NewsPublished 27 October 2022
Twelve early-to mid-career researchers awarded Rutherford Discovery Fellowships to accelerate their research careers
Twelve early-to mid-career researchers have been awarded Rutherford Discovery Fellowships that will support them to accelerate their research careers in Aotearoa.
The research programmes of the new fellowships span a wide variety of interesting topics, including research into:
- increasing our understanding of how silicate minerals capture and release carbon dioxide
- how we retain women in software engineering
- what shapes the diversity and universality in music and language, and what that can teach us about the cultural and biological evolution of music around the world
- drawing on information embedded in Antarctic ice cores samples and maramataka Māori lunar calendar to better understand past and future environmental changes in the Southern Ocean.
The Rutherford Discovery Fellowships seek to attract, retain and develop New Zealand’s most talented early-to mid-career researchers and support their career development by helping them to establish a track record for future research leadership.
One of the selection panellists, Professor Clemency Montelle, is a former Rutherford Discovery Fellow herself and knows first-hand the value of being awarded a Fellowship. Professor Montelle said: “being awarded a Rutherford Discovery Fellowship is an immense recognition. It is a substantial investment in individuals to intensively pursue their world-class research programmes at a critical stage in their careers. But beyond this, it is an opportunity to be part of a very special group of young New Zealanders who are not only deeply ambitious for their discipline but also highly driven to make a profound and substantial impact on Aotearoa, its international reputation, and the wellbeing of its people.”
The Chair of the selection panel, Associate Professor Marama Muru-Lanning said: “It has been a privilege to meet and work with scholars who were shortlisted for the Rutherford Discovery Fellowships. They are remarkable people in so many ways. I have great hopes for this year’s successful group and look forward to seeing them thrive and give service to Aotearoa-New Zealand and humanity.”
“Whiria te tangata, ka puta te oranga
Whiria te mātauranga ka puta he tino rangatiratanga
By weaving people, promote wellbeing
By weaving knowledge, promote excellence.”
Royal Society Te Apārangi manages the Rutherford Discovery Fellowship programme on behalf of the New Zealand government. The Rutherford Discovery Fellowship scheme receives government funding from the Ministry of Business, Innovation and Employment of $8 million per annum and awards $800,000 over five years to each research fellow. There are at least 50 Rutherford Discovery Fellows supported at any one time. This year, the Fellowship is helping bring one applicant back to New Zealand to establish a successful research programme here.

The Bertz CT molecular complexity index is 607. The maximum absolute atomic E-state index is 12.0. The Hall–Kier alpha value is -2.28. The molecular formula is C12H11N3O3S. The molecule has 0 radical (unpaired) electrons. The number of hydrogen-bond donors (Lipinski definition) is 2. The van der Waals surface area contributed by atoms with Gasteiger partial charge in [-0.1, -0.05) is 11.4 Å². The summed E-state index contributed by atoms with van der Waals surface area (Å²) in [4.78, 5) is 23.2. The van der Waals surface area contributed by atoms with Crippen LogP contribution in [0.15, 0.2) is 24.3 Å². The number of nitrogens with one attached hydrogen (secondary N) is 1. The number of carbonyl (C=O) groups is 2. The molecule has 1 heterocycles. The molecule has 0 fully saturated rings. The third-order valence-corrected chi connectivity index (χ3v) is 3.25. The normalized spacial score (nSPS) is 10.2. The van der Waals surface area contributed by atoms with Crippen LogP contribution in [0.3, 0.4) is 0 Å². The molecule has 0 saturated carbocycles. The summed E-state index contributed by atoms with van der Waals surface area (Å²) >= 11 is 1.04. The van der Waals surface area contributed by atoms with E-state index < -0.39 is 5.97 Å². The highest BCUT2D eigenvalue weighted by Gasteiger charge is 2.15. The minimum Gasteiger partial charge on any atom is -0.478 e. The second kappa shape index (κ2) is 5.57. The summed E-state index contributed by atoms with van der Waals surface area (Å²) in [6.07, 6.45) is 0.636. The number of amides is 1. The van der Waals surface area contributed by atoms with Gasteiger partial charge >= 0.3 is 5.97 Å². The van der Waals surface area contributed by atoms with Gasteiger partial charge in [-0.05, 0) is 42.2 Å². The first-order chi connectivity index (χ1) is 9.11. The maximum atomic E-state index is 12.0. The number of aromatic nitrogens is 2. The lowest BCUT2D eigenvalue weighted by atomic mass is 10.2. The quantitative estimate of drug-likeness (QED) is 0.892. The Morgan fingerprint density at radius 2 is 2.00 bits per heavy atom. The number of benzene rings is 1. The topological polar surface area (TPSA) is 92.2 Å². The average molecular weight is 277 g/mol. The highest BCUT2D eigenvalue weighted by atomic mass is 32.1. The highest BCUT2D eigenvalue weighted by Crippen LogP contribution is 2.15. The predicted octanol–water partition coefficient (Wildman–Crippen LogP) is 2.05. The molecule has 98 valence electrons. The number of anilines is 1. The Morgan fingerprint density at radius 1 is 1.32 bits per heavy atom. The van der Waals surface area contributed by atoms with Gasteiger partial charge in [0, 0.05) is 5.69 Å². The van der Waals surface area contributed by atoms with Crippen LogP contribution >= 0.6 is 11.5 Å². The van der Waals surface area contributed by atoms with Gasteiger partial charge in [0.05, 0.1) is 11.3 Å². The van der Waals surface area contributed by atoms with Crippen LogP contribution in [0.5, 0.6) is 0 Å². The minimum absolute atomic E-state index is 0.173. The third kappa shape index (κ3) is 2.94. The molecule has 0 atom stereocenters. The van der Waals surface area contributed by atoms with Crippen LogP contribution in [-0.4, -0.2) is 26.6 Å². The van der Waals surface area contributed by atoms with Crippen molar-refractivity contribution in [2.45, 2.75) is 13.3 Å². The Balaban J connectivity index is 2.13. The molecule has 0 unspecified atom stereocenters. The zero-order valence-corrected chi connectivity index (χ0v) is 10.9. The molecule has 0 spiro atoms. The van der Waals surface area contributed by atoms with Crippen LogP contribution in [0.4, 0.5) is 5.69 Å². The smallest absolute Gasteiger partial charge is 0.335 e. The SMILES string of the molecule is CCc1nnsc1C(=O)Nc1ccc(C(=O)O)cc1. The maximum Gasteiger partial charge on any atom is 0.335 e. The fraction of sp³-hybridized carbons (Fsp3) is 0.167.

For 2022, the Rutherford Discovery Fellowship recipients are:
- Dr Mathew Anker, Te Herenga Waka - Victoria University of Wellington, for research entitled: Lanthanide(II) Hydrides for Nitrogen Fixation and Ammonia Production
- Dr Kelly Blincoe, The University of Auckland, for research entitled: Towards more inclusive software engineering practices and tools to retain women in software engineering
- Dr Julie Deslippe, Te Herenga Waka - Victoria University of Wellington, for research entitled: Plant-soil interactions, biodiversity and mountain ecosystem function in an era of global change
- Dr Terry Isson, University of Waikato, for research entitled: Will silicate minerals be the hero or villain in this warming world?
- Associate Professor Michelle La Rue, University of Canterbury, for research entitled: Southern Ocean connections: a metacommunity approach to understanding changes in the marine predator guild
- Dr Ruggiero Lovreglio, Massey University, for research entitled: Identification and implementation of fundamental crowd behavioural rules
- Dr Phoebe Macrae, University of Canterbury, for research entitled: Cross-disciplinary characterisation of upper aerodigestive function
- Associate Professor Laura Revell, University of Canterbury, for research entitled: Airborne microplastics in a changing climate
- Associate Professor Patrick Savage, The University of Auckland, for research entitled: The music-language continuum: A global analysis
- Associate Professor Guy Sinclair, The University of Auckland, for research entitled: Governing the Pacific: International Legal Ordering in Moana-nui-a-Kiwa
- Dr Hannah Waddington, Te Herenga Waka - Victoria University of Wellington, for research entitled: Transforming the clinical pathway for young autistic children and their whānau in Aotearoa New Zealand
- Dr Holly Winton, Te Herenga Waka - Victoria University of Wellington, for research entitled: Southern Ocean phytoplankton and climate: understanding the ability of phytoplankton to modulate climate in a warmer world.
More information on the new Rutherford Discovery Fellows and statistics about the funding round is available at royalsociety.org.nz/RDFs.